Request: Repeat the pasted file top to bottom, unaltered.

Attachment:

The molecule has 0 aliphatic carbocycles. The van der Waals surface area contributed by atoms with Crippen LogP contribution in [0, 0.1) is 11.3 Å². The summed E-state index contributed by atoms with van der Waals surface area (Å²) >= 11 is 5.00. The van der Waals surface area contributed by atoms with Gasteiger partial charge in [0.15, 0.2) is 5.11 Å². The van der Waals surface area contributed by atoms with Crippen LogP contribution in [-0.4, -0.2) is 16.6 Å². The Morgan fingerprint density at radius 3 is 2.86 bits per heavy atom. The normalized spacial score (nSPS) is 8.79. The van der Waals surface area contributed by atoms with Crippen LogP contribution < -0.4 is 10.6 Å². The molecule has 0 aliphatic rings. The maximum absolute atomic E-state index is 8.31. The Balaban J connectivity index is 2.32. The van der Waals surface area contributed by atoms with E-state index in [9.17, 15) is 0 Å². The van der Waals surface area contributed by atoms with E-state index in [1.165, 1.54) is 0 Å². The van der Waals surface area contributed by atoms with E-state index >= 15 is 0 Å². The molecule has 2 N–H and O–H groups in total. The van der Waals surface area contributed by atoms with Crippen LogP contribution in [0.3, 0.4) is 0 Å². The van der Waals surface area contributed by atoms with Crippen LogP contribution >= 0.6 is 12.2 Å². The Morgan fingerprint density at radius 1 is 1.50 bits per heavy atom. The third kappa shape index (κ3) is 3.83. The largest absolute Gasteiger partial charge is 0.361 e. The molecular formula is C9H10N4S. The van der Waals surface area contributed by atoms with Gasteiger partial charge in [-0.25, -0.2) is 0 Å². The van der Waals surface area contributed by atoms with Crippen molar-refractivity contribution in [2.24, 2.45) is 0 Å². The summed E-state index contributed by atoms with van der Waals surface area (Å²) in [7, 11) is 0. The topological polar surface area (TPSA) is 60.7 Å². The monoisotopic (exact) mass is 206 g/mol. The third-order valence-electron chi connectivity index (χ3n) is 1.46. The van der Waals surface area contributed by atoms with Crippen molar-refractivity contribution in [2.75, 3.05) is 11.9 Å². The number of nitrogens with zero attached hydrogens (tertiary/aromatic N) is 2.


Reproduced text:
The molecule has 0 aliphatic carbocycles. The van der Waals surface area contributed by atoms with Crippen LogP contribution in [0, 0.1) is 11.3 Å². The summed E-state index contributed by atoms with van der Waals surface area (Å²) >= 11 is 5.00. The van der Waals surface area contributed by atoms with Gasteiger partial charge in [0.15, 0.2) is 5.11 Å². The van der Waals surface area contributed by atoms with Crippen LogP contribution in [-0.4, -0.2) is 16.6 Å². The Morgan fingerprint density at radius 3 is 2.86 bits per heavy atom. The normalized spacial score (nSPS) is 8.79. The van der Waals surface area contributed by atoms with Crippen LogP contribution < -0.4 is 10.6 Å². The molecule has 0 aliphatic rings. The maximum absolute atomic E-state index is 8.31. The Balaban J connectivity index is 2.32. The van der Waals surface area contributed by atoms with E-state index in [9.17, 15) is 0 Å². The van der Waals surface area contributed by atoms with E-state index in [1.165, 1.54) is 0 Å². The van der Waals surface area contributed by atoms with E-state index >= 15 is 0 Å². The molecule has 2 N–H and O–H groups in total. The van der Waals surface area contributed by atoms with Crippen LogP contribution in [0.3, 0.4) is 0 Å². The van der Waals surface area contributed by atoms with Crippen LogP contribution >= 0.6 is 12.2 Å². The Morgan fingerprint density at radius 1 is 1.50 bits per heavy atom. The third kappa shape index (κ3) is 3.83. The largest absolute Gasteiger partial charge is 0.361 e. The molecular formula is C9H10N4S. The van der Waals surface area contributed by atoms with Gasteiger partial charge in [-0.25, -0.2) is 0 Å². The van der Waals surface area contributed by atoms with Crippen molar-refractivity contribution in [2.24, 2.45) is 0 Å². The summed E-state index contributed by atoms with van der Waals surface area (Å²) in [7, 11) is 0. The topological polar surface area (TPSA) is 60.7 Å². The monoisotopic (exact) mass is 206 g/mol. The third-order valence-electron chi connectivity index (χ3n) is 1.46. The van der Waals surface area contributed by atoms with Crippen molar-refractivity contribution in [2.75, 3.05) is 11.9 Å². The number of nitrogens with zero attached hydrogens (tertiary/aromatic N) is 2.